Across the Roaring Fork Valley, stages revitalize performers. After a winter and spring that limited artistic performances, often moving them online or canceling them outright, tangible optimism was growing in the fall. The artists returned to the stages and the public returned to their seats.
Then the omicron COVID-19 variant arrived.
After a wave of nationwide closures, from the National Hockey League to Broadway to the Denver Center for the Performing Arts, COVID-19 has once again begun to drain the schedules of local bands.
Carbondale Arts canceled its Green is The New Black Fashion Extravaganza march fashion show several months in advance. KDNK and Thunder River Theater Company have each canceled their New Year’s Eve events. Other events are under threat and growing optimism around live theater is wavering again.
“One of the things I’ve read on the forums I’m on is that it really caused a shift in the idea of ’The Show Must Go On,'” the Thunder executive recently created. River, Sean Jeffries. noted. “It’s devastating for us on the creative side. It is devastating for the public. … There’s the connection you have with other people and that connection you have with the person telling the story. You can’t beat that in any world.
Jeffries and Thunder River completed a series of “As Close As I Can” by Cassidy Willey, which he says reminded him of the importance of in-person theater.
Now that ship is in danger for a second consecutive winter.
In Glenwood Springs, the iconic Glenwood Vaudeville Revue has yet to have its holiday show canceled. But it got closer.
Three staff members – including a performer – tested positive at Vaudeville, under contract to outside sources, during production, taking the show to the brink but not yet finished.
Manager John Goss said booking cancellations were becoming common.
“It doesn’t get any more frustrating when, literally, we would have had our best Christmas ever,” Goss said. “We were really filling the houses, turning a lot of people away, trying to put them in other, smaller nights. Now I have tables available every night.
What just a few weeks ago was a jam-packed performing arts scene after a season of build-up and anticipation that is sagging towards uncertainty.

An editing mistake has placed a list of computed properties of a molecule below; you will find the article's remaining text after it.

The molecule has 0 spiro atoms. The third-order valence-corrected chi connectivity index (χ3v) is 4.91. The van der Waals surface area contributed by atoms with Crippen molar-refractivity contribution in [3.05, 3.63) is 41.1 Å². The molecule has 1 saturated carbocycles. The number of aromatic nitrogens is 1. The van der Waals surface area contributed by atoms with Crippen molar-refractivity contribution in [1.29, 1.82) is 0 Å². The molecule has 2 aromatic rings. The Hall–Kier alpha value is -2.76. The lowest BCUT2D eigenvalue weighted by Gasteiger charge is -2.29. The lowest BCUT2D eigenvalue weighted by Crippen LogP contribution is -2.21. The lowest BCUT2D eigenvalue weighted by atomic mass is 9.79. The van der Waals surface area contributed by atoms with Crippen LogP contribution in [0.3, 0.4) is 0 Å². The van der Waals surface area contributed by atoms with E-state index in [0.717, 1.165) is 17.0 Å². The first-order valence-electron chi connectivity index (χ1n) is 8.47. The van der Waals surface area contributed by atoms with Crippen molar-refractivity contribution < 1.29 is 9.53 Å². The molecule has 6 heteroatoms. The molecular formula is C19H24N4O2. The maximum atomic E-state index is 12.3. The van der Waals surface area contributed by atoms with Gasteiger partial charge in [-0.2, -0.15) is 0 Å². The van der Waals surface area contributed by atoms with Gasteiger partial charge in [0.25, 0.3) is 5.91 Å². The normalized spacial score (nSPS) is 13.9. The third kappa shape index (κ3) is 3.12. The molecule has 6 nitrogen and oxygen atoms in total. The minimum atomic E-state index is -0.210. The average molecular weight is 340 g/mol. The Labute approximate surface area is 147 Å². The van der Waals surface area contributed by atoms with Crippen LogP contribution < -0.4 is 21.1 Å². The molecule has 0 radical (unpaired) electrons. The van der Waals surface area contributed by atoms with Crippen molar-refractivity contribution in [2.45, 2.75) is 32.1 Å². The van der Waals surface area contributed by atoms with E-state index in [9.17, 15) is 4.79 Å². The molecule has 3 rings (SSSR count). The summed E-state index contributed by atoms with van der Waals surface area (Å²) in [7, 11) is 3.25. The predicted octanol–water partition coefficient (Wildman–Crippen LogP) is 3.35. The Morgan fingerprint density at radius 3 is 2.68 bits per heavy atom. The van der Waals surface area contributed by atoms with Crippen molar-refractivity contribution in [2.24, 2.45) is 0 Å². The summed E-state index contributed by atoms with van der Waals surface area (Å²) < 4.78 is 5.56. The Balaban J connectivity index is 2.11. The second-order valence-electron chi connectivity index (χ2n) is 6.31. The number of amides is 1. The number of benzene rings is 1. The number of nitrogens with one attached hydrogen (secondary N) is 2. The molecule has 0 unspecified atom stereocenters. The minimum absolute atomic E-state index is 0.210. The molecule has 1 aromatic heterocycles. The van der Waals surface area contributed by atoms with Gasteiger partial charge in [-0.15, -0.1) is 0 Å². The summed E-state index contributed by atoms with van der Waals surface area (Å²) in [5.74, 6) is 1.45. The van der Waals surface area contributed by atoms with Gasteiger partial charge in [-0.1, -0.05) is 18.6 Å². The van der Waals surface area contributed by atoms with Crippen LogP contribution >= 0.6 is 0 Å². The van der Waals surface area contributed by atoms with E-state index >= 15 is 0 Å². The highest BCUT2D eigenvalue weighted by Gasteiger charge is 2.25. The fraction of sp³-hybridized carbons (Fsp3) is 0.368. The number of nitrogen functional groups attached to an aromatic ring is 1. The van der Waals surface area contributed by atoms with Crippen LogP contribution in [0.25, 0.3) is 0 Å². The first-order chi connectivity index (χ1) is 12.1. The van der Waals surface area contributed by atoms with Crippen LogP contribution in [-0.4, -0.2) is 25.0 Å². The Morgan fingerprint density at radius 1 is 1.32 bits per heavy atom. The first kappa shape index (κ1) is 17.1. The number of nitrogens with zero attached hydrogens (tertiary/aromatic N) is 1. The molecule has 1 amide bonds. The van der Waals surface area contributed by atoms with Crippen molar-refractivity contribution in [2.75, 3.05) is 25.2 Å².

In the fall, bands were doing sort of rebound tours. Thunder River’s “Men On Boats” almost sold out. Players from the Defiance community took part in a show called “All Together Now”, an international fundraising effort to restore local theater scenes after a winter of virtual performances and “creation”.
“I think the name of this project says it all,” Defiance Community Players member Chip Wells told the Post Independent in September. “It’s time for all of us to be together.”
The frustration is not limited to the performers. Members of the public are now being asked to weigh the risk of contracting the virus against their assessment of the importance of attending performances.
As evidenced by booking cancellations, many are uncomfortable with risk.
“I’ve never seen anything like this before in terms of cancellations,” Goss said. “Groups of 30 or 50 or parties are like, ‘We just can’t do it.’ And I understand.
Venues and groups are now sitting and watching. Goss said he hopes to keep his doors open. Jeffries will reassess the Thunder River Diva Cabaret in mid-January.
“Obviously people want us to be here and we’re doing our best to toe that line of how we can put on a show and kind of guarantee people that the show will happen, but we always have to be aware of the larger situation with regards to the virus,” Jeffries said.
Journalist Rich Allen can be reached at 970-384-9131 or [email protected]